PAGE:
Starbucks and other coffee vendors must carry cancer warnings in California, a Los Angeles judge has ruled.
The companies have less than a fortnight to challenge the decision and could face millions of pounds in fines if unsuccessful.
The decision relates to a chemical called acrylamide, a byproduct of roasting coffee beans that is present in high levels in brewed coffee.
In California, companies are required by law to warn consumers if their products contain chemicals that could cause cancer.
A non-profit group claimed acrylamide was in that category and brought a lawsuit against some 90 coffee retailers including Starbucks.
Elihu Berle, a Los Angeles Superior Court Judge, ruled that the companies had failed to show there was no significant risk from a carcinogen produced in the roasting process.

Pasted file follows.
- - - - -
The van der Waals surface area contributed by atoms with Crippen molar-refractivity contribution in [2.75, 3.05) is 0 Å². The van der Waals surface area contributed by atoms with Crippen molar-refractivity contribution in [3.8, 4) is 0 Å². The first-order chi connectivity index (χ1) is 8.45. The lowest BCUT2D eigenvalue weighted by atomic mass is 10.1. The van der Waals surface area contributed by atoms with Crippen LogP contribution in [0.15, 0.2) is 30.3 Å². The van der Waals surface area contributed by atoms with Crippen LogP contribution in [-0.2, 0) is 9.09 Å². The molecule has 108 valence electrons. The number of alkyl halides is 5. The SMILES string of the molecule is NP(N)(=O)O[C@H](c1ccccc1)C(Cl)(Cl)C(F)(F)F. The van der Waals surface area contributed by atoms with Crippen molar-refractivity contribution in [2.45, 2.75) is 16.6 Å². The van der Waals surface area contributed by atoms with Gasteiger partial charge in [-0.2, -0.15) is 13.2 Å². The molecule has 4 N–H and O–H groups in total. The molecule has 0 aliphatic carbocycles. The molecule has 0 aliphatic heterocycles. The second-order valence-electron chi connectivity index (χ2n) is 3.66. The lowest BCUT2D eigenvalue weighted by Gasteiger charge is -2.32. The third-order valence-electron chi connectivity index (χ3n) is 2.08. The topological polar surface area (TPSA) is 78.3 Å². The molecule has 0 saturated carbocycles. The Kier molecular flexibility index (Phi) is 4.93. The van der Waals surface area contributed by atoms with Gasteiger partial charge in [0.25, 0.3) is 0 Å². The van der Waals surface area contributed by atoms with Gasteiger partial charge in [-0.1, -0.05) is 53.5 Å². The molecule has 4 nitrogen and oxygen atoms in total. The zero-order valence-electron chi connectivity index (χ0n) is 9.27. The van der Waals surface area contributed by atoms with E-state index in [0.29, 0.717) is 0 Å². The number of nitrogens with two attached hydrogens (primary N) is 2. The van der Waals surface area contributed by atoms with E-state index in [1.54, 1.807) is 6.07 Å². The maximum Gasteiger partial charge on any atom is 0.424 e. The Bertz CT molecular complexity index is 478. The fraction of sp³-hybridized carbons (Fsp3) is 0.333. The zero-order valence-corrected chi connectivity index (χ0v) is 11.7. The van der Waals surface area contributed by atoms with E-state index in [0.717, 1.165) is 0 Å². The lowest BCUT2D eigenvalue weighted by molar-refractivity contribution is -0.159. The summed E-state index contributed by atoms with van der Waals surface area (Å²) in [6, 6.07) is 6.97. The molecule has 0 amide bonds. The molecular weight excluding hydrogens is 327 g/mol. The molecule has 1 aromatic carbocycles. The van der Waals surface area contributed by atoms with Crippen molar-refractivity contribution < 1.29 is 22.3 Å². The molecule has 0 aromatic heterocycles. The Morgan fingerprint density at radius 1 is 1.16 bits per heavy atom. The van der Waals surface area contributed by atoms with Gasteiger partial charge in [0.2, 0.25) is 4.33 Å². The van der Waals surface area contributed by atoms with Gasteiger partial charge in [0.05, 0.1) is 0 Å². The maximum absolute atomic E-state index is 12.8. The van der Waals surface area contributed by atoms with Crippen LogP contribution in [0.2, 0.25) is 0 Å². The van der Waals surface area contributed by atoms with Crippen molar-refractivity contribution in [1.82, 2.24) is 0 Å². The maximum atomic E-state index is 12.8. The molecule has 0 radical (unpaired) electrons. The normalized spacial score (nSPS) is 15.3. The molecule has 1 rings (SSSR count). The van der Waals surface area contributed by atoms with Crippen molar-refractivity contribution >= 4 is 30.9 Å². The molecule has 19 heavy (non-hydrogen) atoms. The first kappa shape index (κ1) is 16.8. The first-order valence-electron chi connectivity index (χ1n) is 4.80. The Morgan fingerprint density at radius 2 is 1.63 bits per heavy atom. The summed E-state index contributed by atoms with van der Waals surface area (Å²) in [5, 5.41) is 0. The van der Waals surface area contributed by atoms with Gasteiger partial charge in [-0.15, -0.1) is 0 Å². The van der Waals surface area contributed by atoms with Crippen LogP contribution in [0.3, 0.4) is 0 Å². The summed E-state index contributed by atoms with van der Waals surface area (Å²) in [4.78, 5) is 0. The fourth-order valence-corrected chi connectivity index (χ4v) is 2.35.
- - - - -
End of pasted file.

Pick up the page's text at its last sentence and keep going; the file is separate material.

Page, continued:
The judge said: “Defendants failed to satisfy their burden of proving by a preponderance of evidence that consumption of coffee confers a benefit to human health.”
The lawsuit was filed in 2010 by the Council for Education and Research on Toxics (CERT). It calls for fines as large as $2,500 per person for every exposure to the chemical since 2002 at the defendants’ shops in California.
Given the state has a population of nearly 40 million any fines, which would be decided in a later stage of the trial, could be huge.
Starbucks, Dunkin’ Donuts, McDonald’s and other coffee retailers did not comment on the decision according to Reuters, which reported the news.
A statement from the National Coffee Association (NCA) read: “Cancer warning labels on coffee would be misleading. The US government’s own dietary guidelines state that coffee can be part of a healthy lifestyle.”
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